What motivated you to start riding?

I just wanted to feel better and liked the idea of biking because it was something I could do alone. I hadn't had much luck with team sports and wanted an activity I could do at my own pace, without any pressure from others. Plus, I loved the idea of looking at a map and knowing that other people would be traveling the distance of some of my longer rides by car or even by airplane! Once I got more confident, My wife and I began doing group-training rides organized by the charity. These provided a strong incentive to get out of bed early on a rainy Saturday morning to do 60 or 80 miles. More experienced riders generously taught us a host of essential skills including how to: maintain our bikes ($350 Specialized hybrids), change a tire, eat and drink enough, deal with inclement weather, signal to cars, ride in traffic and pace ourselves to do over one-hundred miles in a single day. Then do it again. And again. We trained about three days a week, from February until our event in June, and went from being exhausted after a fifteen-mile ride to completing multiple "centuries." The euphoric feeling we experienced rolling to the finish in Washington D.C., cheered by thousands of friends and family, is one I will never forget. I was hooked forever.

How do you find time to workout?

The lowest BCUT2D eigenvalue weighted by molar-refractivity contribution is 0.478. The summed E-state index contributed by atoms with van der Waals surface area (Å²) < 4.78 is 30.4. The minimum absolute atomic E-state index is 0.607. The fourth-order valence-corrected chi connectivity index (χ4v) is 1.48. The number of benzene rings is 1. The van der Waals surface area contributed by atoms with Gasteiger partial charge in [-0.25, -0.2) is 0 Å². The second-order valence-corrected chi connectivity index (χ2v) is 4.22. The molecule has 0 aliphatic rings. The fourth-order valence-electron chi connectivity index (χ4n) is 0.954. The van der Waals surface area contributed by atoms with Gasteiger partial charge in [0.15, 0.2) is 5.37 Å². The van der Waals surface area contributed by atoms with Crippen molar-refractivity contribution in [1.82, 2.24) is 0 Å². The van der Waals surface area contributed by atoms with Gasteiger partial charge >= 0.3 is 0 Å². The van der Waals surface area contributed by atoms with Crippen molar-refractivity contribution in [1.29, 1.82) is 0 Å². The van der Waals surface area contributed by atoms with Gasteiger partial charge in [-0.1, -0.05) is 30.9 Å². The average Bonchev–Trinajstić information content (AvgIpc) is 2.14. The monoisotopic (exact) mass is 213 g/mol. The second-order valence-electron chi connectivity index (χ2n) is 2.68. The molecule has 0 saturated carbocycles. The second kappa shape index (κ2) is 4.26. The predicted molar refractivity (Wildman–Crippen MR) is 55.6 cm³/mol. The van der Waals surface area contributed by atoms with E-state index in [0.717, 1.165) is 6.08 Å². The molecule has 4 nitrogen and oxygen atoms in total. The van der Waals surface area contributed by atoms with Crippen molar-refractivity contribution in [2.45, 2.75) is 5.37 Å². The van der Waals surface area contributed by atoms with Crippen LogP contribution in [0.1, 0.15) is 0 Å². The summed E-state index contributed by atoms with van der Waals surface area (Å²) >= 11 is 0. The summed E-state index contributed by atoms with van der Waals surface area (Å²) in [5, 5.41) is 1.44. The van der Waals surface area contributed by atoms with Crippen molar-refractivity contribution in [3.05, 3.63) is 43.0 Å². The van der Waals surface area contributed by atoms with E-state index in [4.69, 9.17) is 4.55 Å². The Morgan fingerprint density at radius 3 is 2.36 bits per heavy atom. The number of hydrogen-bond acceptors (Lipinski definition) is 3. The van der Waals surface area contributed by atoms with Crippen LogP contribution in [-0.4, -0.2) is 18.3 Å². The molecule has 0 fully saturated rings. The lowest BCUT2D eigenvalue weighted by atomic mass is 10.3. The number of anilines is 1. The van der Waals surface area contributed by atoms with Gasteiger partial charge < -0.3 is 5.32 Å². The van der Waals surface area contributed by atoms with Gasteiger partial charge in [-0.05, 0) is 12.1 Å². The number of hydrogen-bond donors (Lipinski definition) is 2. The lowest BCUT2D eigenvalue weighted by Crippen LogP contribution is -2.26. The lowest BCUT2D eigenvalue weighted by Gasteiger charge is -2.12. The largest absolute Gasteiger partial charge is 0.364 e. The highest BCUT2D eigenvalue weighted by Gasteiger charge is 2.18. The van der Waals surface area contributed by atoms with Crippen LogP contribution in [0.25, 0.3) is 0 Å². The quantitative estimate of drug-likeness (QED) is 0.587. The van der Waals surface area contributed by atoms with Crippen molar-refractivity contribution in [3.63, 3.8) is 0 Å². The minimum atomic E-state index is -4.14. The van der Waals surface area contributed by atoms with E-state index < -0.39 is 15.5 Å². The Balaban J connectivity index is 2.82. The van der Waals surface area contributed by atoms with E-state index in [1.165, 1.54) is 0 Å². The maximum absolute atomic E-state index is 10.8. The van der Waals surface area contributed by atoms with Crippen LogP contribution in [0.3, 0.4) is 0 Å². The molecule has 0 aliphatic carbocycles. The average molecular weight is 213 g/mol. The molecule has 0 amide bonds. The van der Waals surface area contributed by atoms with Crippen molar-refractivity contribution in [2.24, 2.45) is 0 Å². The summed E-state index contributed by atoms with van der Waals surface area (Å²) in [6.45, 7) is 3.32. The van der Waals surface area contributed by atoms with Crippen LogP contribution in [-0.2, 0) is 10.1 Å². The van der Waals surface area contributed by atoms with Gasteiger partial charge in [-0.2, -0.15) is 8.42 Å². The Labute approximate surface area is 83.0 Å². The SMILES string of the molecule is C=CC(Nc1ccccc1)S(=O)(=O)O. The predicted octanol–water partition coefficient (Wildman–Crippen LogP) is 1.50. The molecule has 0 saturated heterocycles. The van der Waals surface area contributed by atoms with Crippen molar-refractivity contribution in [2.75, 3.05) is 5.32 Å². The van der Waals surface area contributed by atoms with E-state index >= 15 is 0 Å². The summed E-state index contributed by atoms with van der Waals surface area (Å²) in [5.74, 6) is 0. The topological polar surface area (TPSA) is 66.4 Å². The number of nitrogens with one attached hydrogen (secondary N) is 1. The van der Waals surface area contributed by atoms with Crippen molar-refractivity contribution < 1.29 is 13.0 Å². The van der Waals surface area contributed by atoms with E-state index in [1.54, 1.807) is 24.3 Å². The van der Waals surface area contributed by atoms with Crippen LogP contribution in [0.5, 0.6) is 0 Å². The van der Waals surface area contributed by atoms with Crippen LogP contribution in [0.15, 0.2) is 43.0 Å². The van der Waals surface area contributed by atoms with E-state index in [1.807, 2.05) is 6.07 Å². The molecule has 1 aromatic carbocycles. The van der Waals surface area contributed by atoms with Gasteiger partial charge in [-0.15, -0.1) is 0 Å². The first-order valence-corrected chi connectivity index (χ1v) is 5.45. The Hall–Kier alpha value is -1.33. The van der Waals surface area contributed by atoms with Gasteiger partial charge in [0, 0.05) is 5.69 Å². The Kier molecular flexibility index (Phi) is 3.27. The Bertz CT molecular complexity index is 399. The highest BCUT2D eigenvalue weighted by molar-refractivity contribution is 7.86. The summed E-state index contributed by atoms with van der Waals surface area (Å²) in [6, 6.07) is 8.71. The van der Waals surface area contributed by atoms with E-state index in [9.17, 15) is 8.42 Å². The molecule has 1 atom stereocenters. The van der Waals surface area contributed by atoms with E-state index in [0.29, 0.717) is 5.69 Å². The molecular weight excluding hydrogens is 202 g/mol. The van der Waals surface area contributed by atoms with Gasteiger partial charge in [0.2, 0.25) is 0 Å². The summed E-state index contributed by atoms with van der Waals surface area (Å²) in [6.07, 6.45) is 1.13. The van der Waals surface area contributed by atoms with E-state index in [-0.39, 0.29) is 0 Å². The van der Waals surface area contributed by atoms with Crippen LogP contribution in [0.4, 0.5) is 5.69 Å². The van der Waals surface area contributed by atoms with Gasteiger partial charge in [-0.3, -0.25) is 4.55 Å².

Training has become more involved since I began doing triathlons. Before triathlons, I would commute on my bike as much as I could during the week and then try to get in a longer ride or two during the weekend. I averaged between 3,000 and 3,500 miles a year this way. The problem was that when the days got shorter and the temperatures began to plunge, I often stopped altogether. Some years I stopped in November and did nothing again until April. In those four "off months" I lost much of my fitness and found myself basically starting over again every year. I would also eat very poorly and get depressed in the off-season. With triathlon, I've found that there is never an excuse not to exercise. Bad weather? Go to the pool. On the road for work? Do a quick run. Really busy day? Commute on the bike. You get the idea. My life is as complicated as all of yours. I work long erratic hours and have two young children whose soccer games and art shows I refuse to miss. My solution is to find the time when I can and not get discouraged when things don't go as planned. This weekend I got up at 5:30 a.m. to swim and then came home and did a six-mile run. I was back in the house by 8:30 a.m. to greet my family as they awoke and enjoy our weekly "pancake morning" together. Often I swim at the local YMCA after bedtime stories are done and I've discovered that during those two hours your kid spends at yet another Chuck E. Cheese birthday party, you can get in a pretty long run.  You can ALWAYS find time and bike commuting is a great place to start. You're going to spend a certain amount of time getting to work each day anyway, why not exercise at the same time? I know, I know. What about the clothes? You can carry them in a backpack. What about showering? Many offices have showers and if they don't, join a gym near work. I pay $19 a month for a gym membership around the corner from my office and use it primarily as a shower. What if I get a flat? Carry the right gear and change it. Most bike shops offer maintenance clinics at little or no cost. It's too scary to ride with cars? Find a local bike group and join them on some weekend rides when there's less traffic. The seasoned roadies will be pleased to offer guidance. Bikers help bikers. It's part of the culture. Where will I put my bike when I get to the office? Increasingly, workplaces are providing room in parking garages for bike storage. Failing that, there's always a utility closet around or an empty cubicle. What about when it gets cold and dark? Dress in layers and buy a good front and rear light so the cars will see you. But I'll look ridiculous in lycra!? Lycra is HOT! Any other excuses? I didn't think so. Give bike commuting a try tomorrow! As an added benefit, you save loads of money! Commuting by public transportation in Washington D.C. costs me almost $10 a day. I can ride my bike for free and reach the office in exactly the same amount of time. Sounds like a no-brainer.